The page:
For most homebuyers, the purchase of a home will be the biggest investment that they’ll make in a lifetime. This means that homeowner’s insurance is one of the most valuable and broadest kinds of risk coverage that can be purchased. Homeowner’s insurance can cover everything in your home and everything that’s important to you.
Sometimes, navigating the world of insurance can be overwhelming. That’s why Howard Hanna Insurance is here to answer some of the most frequently asked questions that we receive regarding this key type of insurance.
Question: Do I really need homeowner’s insurance?
By law, you are not required to have homeowner’s insurance. However, if you decide to finance your home through a mortgage lender, including Hanna Financial, you’ll be required to have it. Your insurance is protection against the many property and liability risks you can face as an owner. If you are not buying homeowner’s insurance, you are “self-insuring.” Besides, the unexpected sometimes happens, and the peace of mind that’s provided by having insurance is second to none.
In addition to having homeowner’s insurance, umbrella coverage is an important policy to have as a homeowner. Umbrella coverage gives additional liability protection and helps you to protect your assets. A home is the largest asset most people will ever own. Every homeowner should have at least a $1 million umbrella policy to provide liability coverage beyond the limits of their automobile and homeowner’s insurance policies…even if you have less than $1 million in assets. In the event you are sued, you could be forced to pay a legal judgment from your current assets and possibly future earnings. The policy can also pay for defense costs, which can quickly add up even if you win your case. It’s an inexpensive way to protect your finances from devastating lawsuits.
Question: What does my homeowner’s insurance policy cover?
Policy, form and coverage can vary among carriers and from state to state, but the vast majority of insurance policies cover two very important areas: property and liability.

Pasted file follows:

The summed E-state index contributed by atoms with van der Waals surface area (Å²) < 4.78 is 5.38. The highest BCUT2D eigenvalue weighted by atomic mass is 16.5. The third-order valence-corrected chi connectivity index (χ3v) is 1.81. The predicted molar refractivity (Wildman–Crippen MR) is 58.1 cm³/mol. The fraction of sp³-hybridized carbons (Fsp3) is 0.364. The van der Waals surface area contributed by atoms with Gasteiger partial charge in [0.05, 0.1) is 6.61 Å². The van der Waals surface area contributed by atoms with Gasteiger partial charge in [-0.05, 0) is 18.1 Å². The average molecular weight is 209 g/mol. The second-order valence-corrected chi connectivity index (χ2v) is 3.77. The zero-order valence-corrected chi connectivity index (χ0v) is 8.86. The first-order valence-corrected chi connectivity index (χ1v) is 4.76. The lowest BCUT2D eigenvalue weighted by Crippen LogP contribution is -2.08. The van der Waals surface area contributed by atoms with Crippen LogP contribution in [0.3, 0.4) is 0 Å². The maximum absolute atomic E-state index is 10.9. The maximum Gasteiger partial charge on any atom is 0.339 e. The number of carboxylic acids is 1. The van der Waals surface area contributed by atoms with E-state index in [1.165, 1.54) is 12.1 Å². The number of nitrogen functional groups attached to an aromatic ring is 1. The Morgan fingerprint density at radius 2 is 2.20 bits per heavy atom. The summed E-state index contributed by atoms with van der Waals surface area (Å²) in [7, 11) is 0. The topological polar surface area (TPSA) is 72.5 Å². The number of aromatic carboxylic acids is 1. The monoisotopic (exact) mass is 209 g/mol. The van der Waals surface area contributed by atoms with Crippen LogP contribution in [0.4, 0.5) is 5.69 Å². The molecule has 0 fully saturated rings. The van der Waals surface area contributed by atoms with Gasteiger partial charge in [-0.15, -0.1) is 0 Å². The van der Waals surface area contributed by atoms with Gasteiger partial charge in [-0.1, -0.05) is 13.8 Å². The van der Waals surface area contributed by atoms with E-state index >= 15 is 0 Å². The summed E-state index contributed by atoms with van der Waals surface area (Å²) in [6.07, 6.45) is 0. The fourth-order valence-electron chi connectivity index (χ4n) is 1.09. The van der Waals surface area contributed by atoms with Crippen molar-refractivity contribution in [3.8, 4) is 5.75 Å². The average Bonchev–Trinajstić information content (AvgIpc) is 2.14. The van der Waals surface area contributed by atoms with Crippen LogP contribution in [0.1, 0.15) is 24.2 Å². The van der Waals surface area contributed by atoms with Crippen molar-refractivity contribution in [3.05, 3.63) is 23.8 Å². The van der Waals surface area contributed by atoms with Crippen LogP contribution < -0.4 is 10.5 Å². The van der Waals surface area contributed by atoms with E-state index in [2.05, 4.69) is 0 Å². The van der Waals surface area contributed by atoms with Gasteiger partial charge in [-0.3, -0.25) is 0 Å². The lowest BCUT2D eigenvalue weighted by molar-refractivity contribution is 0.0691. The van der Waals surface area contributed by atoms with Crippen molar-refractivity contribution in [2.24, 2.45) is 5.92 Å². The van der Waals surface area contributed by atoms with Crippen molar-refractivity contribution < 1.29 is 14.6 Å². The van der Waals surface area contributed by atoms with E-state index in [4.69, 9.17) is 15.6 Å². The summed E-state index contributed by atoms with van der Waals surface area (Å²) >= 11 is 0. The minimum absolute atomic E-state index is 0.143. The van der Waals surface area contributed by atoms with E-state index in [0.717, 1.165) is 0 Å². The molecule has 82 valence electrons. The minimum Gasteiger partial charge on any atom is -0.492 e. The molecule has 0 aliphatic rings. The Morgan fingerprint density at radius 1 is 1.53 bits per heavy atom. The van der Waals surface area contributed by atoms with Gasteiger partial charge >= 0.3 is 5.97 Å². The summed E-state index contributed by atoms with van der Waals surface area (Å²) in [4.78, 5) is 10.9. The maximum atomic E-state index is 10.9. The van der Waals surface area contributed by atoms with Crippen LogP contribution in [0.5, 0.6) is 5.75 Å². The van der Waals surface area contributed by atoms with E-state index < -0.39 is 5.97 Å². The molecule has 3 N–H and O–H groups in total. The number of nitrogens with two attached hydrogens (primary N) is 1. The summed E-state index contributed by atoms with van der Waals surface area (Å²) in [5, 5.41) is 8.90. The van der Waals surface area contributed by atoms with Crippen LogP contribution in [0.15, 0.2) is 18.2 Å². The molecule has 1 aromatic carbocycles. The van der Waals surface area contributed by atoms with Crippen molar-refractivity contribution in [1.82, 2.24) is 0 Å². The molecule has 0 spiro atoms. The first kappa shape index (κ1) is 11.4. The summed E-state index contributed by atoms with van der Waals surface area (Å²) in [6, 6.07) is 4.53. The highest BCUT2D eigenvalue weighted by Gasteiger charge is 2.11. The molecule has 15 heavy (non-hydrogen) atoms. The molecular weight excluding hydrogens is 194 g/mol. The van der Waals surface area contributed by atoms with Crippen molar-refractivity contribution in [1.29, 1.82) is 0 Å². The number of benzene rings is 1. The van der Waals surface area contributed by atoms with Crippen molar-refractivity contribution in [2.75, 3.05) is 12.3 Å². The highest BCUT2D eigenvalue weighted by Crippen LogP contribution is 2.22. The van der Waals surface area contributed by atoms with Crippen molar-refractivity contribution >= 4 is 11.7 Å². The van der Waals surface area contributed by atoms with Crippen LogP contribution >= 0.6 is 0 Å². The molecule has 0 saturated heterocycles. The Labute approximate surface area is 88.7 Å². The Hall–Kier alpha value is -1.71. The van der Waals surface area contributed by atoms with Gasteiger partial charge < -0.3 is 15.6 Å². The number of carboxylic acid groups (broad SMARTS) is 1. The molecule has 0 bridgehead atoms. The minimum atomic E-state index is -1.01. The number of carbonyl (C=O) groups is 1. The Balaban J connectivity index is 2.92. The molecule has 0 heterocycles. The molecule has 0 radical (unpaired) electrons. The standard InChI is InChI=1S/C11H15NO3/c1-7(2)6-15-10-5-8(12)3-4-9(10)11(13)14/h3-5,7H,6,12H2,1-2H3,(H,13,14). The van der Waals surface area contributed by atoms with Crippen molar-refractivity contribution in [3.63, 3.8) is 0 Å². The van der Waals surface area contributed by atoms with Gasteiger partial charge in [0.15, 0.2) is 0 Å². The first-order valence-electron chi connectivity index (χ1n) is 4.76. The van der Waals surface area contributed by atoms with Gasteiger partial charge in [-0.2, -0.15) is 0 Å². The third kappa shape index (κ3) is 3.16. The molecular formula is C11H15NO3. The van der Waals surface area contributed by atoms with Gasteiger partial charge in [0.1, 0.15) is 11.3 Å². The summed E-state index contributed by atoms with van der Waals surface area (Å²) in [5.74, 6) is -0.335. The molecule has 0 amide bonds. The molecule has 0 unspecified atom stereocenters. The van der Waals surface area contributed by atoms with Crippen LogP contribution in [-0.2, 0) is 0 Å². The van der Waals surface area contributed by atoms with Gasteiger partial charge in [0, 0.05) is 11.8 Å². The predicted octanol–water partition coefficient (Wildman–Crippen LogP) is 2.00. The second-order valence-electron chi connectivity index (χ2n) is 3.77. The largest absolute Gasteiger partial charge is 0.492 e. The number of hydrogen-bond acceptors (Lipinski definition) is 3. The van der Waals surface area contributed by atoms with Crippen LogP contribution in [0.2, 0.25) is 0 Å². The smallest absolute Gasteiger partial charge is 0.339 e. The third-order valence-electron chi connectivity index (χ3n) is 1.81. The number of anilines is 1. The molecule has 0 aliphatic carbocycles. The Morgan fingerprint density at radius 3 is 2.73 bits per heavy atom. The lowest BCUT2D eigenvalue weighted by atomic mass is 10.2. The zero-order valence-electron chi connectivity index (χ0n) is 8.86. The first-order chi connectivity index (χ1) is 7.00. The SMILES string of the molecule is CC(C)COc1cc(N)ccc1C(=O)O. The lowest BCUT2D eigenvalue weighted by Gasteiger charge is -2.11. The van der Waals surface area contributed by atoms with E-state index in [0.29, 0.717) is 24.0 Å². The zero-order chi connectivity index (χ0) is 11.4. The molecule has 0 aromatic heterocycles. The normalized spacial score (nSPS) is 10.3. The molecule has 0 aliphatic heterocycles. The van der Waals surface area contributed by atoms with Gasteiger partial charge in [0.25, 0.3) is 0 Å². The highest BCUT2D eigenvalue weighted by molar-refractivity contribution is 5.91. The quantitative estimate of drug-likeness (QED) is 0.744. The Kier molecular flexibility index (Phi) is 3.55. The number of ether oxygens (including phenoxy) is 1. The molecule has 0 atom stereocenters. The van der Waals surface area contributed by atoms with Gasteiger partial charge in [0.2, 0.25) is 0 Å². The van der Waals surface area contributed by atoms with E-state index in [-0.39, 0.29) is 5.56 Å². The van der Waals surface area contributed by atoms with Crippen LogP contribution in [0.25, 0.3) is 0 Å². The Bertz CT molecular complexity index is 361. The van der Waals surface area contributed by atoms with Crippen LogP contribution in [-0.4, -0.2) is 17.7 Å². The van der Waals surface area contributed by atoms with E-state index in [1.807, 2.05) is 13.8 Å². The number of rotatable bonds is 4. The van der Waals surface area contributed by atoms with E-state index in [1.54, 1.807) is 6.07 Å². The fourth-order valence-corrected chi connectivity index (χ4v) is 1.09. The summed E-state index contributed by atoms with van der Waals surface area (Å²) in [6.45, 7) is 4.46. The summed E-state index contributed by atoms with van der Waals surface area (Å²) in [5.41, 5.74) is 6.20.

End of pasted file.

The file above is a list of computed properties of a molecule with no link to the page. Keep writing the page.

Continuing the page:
At a minimum, your policy will typically cover the following damages:
- Damage from an aircraft
- Falling objects
- Fire or lightning
- Freezing of a plumbing, heating, air conditioning or other such household system
- Theft or vandalism
- Damage caused to your property by vehicles
- Weight of ice, snow, or sleet
- Windstorm or hail
Question: What are the factors that can affect my premium?
- Location, location, location
- The amount of coverage that you need
- Fire safeguards
- Condition, materials, maintenance, and home age
- Your credit score
- Deductible amount
- Other insurance policies with the same insurance company such as automobile, umbrella, life, etc.
Question: What are the parts of a homeowner’s insurance policy?
- Declarations – This portion is an overview including information like the name(s) of the insured, address, dollar amount of coverage, property description and property cost.
- Definitions – This portion explains meanings intended for terms used within the policy. The definitions are critical to understanding the degree of your policy coverage.
- Coverages – This portion explains the extent of the liability and property coverage for the policy.
- Exclusions – This portion explains what is not covered by your policy.
- Endorsements – A policy amendment that changes the standard coverage under your insurance policy. Sometimes endorsements are negotiable based on your specific property needs. For instance, personal property replacement cost and backup of sewers and drains are common endorsements that help to round out your protection.
Question: How do I choose a deductible for my policy?
Under most circumstances, your deductible for your homeowner’s insurance should be as high as you can comfortably afford. The higher your deductible, the lower the cost of your premium. Many times, raising a deductible can reduce your homeowner’s insurance premium. That being said, it’s best to balance short-term cost with long-term policy cost, coming to a compromise that makes sense based on both your needs and budget.
Question: Should I consider an appraisal for precious items such as jewelry?
Typically, a policy will list specific monetary limits for personal property. If these limits seem low to you when you review your policy, it may make sense to get additional coverage for specific items. The purpose of homeowner’s insurance is to cover general personal possessions, not valuable collections such as artwork or family heirloom jewelry.
Question: What can I do to make my home safer and save money?
Since the condition of the home is a large factor in insurance costs, there may be ways for you to save money by making your home safer. For instance, adding storm shutters to make the house more windstorm-resistant or updating an electrical system to reduce the risk of fire damage may go a long way. Even simple things like installing an alarm system, more smoke detectors, or putting in more dead-bolt locks may not only help to make your home safer, but also lower your insurance cost. Bundling all of your insurance coverage with a single carrier can also save money with multiple policy discounts, and it is easier and more convenient to have all of your insurance in one place.
If you would like more information or have additional questions, please feel free to contact Howard Hanna Insurance Services at firstname.lastname@example.org.